Haddon King joined the Australian Army Engineers in 1941, and after work in Western Australia served in the Solomon Islands. On his return King accepted the position of Chief Geologist for Zinc Corporation at Broken Hill. At this time there was little geological mapping being undertaken there. However he was able to build on the detailed work that had been done by the joint Central Geological Survey under J.K. Gustafson between 1936-39, specially in regard to the layered structure of the orebody.
King later became Director of Exploration of the CRA group and led his organization during the discovery and development of Weipa, Bougainville and Hamersley, before retiring in 1970. However he continued to consult for these companies almost to the time of his death.
Building on the ideas of Arnold Black and others, King came to the conclusion in the early 1950s that the Broken Hill ores were essentially of sedimentary origin, and he expanded this work, with some enthusiastic assistants, to cover other lead-zinc deposits, the syngenetic concept being now widely accepted around the world. Haddon King always took time to think through his ideas, so he did not begin to publish extensively until relatively late in his career. However papers such as the Geology of the Broken Hill District (jointly with Bren Thomson), and The Broken Hill Lode (with E.S. (Tim) O'Driscoll) published in The Geology of Australian Ore Deposits (1953) began a significant period for economic geology, both Australia and worldwide.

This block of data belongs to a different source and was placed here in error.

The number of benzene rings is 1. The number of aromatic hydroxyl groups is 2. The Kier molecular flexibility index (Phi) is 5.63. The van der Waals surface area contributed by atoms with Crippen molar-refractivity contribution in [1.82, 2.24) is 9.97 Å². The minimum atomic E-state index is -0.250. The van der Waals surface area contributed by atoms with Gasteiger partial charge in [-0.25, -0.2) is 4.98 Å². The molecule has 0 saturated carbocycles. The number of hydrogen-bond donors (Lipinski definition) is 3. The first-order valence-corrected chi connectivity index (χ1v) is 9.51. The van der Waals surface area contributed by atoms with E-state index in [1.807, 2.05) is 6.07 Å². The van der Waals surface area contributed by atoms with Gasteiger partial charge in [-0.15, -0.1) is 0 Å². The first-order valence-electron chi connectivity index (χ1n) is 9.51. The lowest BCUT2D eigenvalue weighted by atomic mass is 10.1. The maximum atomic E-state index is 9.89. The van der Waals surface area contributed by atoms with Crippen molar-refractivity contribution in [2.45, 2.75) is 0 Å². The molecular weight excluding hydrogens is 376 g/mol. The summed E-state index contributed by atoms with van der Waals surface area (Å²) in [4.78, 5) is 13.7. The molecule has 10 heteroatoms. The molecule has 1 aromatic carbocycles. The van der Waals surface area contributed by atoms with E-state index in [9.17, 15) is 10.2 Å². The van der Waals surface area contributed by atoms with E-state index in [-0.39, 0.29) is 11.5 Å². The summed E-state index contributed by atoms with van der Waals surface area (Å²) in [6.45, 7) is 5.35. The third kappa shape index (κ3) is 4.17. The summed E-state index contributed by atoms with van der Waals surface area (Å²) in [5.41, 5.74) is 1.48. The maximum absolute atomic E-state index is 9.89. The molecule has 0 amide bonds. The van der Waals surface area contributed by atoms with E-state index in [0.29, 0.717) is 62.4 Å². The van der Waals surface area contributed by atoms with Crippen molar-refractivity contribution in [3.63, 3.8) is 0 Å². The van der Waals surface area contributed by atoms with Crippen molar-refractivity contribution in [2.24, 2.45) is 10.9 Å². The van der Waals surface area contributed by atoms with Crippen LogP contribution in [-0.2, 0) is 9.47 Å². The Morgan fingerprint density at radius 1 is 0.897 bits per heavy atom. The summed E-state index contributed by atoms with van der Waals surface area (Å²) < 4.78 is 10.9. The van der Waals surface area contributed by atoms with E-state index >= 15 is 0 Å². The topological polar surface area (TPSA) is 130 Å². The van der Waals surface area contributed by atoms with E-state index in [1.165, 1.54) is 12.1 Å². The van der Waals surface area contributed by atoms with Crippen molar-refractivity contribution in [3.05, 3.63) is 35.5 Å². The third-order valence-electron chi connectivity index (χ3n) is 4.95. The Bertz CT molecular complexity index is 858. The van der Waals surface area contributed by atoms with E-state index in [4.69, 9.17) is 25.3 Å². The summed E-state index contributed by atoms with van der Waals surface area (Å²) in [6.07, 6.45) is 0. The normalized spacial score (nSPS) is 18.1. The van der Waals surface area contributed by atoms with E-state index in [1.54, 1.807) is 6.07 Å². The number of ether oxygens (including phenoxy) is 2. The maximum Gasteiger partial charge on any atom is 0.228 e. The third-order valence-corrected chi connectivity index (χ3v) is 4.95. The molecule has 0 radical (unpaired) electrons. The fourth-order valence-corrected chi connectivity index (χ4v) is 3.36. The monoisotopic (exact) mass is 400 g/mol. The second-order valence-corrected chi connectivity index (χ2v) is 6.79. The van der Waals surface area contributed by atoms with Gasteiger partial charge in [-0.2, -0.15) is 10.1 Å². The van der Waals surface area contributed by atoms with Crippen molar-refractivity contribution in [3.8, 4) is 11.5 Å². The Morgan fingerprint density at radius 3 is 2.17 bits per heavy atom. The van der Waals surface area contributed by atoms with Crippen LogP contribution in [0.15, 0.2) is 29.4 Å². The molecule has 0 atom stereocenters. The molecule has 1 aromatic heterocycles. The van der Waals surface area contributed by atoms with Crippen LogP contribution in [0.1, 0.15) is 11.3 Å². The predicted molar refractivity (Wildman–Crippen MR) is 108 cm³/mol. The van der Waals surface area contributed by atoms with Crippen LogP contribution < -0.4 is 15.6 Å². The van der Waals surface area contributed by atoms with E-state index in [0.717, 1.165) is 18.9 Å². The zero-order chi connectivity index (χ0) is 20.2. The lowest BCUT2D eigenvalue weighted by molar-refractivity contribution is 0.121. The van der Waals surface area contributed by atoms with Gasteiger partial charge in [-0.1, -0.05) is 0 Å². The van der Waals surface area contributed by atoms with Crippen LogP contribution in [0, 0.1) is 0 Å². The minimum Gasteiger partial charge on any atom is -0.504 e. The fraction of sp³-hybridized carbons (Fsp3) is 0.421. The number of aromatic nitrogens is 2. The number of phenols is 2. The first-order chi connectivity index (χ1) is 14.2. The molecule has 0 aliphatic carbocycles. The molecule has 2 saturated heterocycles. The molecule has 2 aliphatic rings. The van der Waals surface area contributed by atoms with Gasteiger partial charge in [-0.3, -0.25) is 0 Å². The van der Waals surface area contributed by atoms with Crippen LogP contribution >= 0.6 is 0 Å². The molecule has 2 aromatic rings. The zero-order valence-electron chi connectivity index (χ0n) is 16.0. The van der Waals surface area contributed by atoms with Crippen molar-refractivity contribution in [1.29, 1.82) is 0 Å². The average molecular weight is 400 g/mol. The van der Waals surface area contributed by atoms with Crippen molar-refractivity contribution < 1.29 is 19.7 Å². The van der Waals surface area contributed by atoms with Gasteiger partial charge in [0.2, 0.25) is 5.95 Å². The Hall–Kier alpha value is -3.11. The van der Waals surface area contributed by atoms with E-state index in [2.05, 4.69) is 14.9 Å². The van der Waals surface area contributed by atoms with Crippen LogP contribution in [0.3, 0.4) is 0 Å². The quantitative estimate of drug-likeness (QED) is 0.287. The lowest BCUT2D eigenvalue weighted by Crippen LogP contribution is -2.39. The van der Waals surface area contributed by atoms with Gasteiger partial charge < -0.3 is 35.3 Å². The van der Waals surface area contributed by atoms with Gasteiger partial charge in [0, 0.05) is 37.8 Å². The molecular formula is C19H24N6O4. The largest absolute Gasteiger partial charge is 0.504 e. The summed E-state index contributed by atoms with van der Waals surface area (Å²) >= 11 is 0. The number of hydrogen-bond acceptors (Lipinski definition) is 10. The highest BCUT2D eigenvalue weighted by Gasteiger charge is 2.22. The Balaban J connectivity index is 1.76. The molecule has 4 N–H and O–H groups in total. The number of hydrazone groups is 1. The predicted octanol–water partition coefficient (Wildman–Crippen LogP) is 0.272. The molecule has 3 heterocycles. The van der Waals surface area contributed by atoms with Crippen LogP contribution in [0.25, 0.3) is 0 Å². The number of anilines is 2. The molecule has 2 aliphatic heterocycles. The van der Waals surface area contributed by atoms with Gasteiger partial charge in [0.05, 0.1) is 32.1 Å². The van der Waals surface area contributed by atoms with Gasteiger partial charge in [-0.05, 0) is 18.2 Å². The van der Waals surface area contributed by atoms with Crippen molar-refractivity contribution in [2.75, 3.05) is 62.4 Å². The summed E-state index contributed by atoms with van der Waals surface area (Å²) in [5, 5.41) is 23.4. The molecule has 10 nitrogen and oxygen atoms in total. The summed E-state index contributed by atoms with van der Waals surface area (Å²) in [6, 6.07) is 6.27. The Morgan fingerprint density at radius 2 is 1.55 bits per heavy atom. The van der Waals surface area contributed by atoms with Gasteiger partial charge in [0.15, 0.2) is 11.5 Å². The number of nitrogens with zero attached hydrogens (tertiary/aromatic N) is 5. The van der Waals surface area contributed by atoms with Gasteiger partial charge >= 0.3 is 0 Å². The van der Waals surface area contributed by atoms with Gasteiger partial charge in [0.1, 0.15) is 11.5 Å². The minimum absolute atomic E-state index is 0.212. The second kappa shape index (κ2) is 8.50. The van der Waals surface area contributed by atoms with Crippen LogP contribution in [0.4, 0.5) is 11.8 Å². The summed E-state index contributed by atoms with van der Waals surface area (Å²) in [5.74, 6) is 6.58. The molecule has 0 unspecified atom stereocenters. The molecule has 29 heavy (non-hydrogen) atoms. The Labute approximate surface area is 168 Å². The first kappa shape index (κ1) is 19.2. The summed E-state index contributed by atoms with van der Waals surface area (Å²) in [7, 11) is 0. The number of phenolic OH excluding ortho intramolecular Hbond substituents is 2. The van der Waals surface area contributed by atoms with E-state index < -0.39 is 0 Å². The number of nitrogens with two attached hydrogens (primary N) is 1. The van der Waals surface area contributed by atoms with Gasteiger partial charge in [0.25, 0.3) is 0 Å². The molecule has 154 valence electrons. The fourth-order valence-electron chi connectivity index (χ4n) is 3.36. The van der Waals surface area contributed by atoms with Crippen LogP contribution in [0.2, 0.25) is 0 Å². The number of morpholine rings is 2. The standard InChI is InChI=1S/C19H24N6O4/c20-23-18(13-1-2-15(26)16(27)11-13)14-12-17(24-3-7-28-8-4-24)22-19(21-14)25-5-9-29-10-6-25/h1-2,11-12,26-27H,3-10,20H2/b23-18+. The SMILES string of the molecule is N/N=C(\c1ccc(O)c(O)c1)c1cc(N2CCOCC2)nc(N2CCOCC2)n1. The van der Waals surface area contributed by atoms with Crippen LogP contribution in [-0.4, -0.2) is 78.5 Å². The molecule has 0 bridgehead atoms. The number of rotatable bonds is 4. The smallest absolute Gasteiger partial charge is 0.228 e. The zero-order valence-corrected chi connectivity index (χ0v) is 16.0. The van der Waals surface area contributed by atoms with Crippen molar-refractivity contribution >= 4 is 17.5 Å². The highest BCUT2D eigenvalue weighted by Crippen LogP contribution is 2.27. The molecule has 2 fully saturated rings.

The growth of Haddon King's ideas are set out in his semi-biographical The Rocks Speak (1989), which is sub-titled "Some personal responses of a willing listener" and published a short time before his death. He is commemorated by the Haddon Forrester King Medal awarded by the Australian Academy of Science, while Monograph 14 of the Australasian Institute of Mining and Metallurgy on the geology of the mineral deposits of Australia and Papua New Guinea is dedicated to his memory.